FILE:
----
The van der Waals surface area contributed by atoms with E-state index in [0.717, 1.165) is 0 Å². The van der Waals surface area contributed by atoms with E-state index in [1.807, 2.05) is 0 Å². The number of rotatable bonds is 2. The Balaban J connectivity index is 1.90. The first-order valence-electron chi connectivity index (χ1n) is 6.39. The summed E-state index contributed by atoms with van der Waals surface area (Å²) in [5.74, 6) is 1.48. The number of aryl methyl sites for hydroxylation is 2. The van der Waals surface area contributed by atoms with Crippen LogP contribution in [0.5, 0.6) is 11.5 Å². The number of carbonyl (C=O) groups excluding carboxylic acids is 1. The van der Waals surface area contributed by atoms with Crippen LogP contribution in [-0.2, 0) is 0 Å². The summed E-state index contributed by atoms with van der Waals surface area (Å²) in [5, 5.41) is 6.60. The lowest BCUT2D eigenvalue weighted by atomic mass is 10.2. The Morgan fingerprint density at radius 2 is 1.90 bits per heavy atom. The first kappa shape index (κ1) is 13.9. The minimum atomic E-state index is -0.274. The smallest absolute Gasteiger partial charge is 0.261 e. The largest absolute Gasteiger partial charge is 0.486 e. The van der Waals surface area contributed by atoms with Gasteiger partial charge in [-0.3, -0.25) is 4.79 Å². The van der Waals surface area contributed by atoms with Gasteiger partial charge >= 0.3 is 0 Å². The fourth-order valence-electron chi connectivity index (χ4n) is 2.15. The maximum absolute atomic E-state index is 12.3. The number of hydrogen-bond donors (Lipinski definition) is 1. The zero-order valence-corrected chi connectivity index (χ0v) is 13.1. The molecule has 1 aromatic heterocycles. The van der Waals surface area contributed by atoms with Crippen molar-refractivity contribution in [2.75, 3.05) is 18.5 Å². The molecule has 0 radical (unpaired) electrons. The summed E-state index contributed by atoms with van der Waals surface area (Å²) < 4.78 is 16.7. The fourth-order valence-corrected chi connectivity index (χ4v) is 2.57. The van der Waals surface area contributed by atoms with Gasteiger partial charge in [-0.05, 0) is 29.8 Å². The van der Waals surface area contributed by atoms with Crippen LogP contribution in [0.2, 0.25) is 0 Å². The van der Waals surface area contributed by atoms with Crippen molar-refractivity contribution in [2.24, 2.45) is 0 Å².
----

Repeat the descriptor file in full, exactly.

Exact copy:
The van der Waals surface area contributed by atoms with E-state index in [0.717, 1.165) is 0 Å². The van der Waals surface area contributed by atoms with E-state index in [1.807, 2.05) is 0 Å². The number of rotatable bonds is 2. The Balaban J connectivity index is 1.90. The first-order valence-electron chi connectivity index (χ1n) is 6.39. The summed E-state index contributed by atoms with van der Waals surface area (Å²) in [5.74, 6) is 1.48. The number of aryl methyl sites for hydroxylation is 2. The van der Waals surface area contributed by atoms with Crippen LogP contribution in [0.5, 0.6) is 11.5 Å². The number of carbonyl (C=O) groups excluding carboxylic acids is 1. The van der Waals surface area contributed by atoms with Crippen LogP contribution in [-0.2, 0) is 0 Å². The summed E-state index contributed by atoms with van der Waals surface area (Å²) in [5, 5.41) is 6.60. The lowest BCUT2D eigenvalue weighted by atomic mass is 10.2. The Morgan fingerprint density at radius 2 is 1.90 bits per heavy atom. The first kappa shape index (κ1) is 13.9. The minimum atomic E-state index is -0.274. The smallest absolute Gasteiger partial charge is 0.261 e. The largest absolute Gasteiger partial charge is 0.486 e. The van der Waals surface area contributed by atoms with Gasteiger partial charge in [-0.3, -0.25) is 4.79 Å². The van der Waals surface area contributed by atoms with Gasteiger partial charge >= 0.3 is 0 Å². The fourth-order valence-electron chi connectivity index (χ4n) is 2.15. The maximum absolute atomic E-state index is 12.3. The number of hydrogen-bond donors (Lipinski definition) is 1. The zero-order valence-corrected chi connectivity index (χ0v) is 13.1. The molecule has 1 aromatic heterocycles. The van der Waals surface area contributed by atoms with Crippen molar-refractivity contribution in [2.75, 3.05) is 18.5 Å². The molecule has 0 radical (unpaired) electrons. The summed E-state index contributed by atoms with van der Waals surface area (Å²) < 4.78 is 16.7. The fourth-order valence-corrected chi connectivity index (χ4v) is 2.57. The van der Waals surface area contributed by atoms with Gasteiger partial charge in [-0.05, 0) is 29.8 Å². The van der Waals surface area contributed by atoms with Crippen LogP contribution in [0.2, 0.25) is 0 Å². The van der Waals surface area contributed by atoms with Crippen molar-refractivity contribution in [2.24, 2.45) is 0 Å².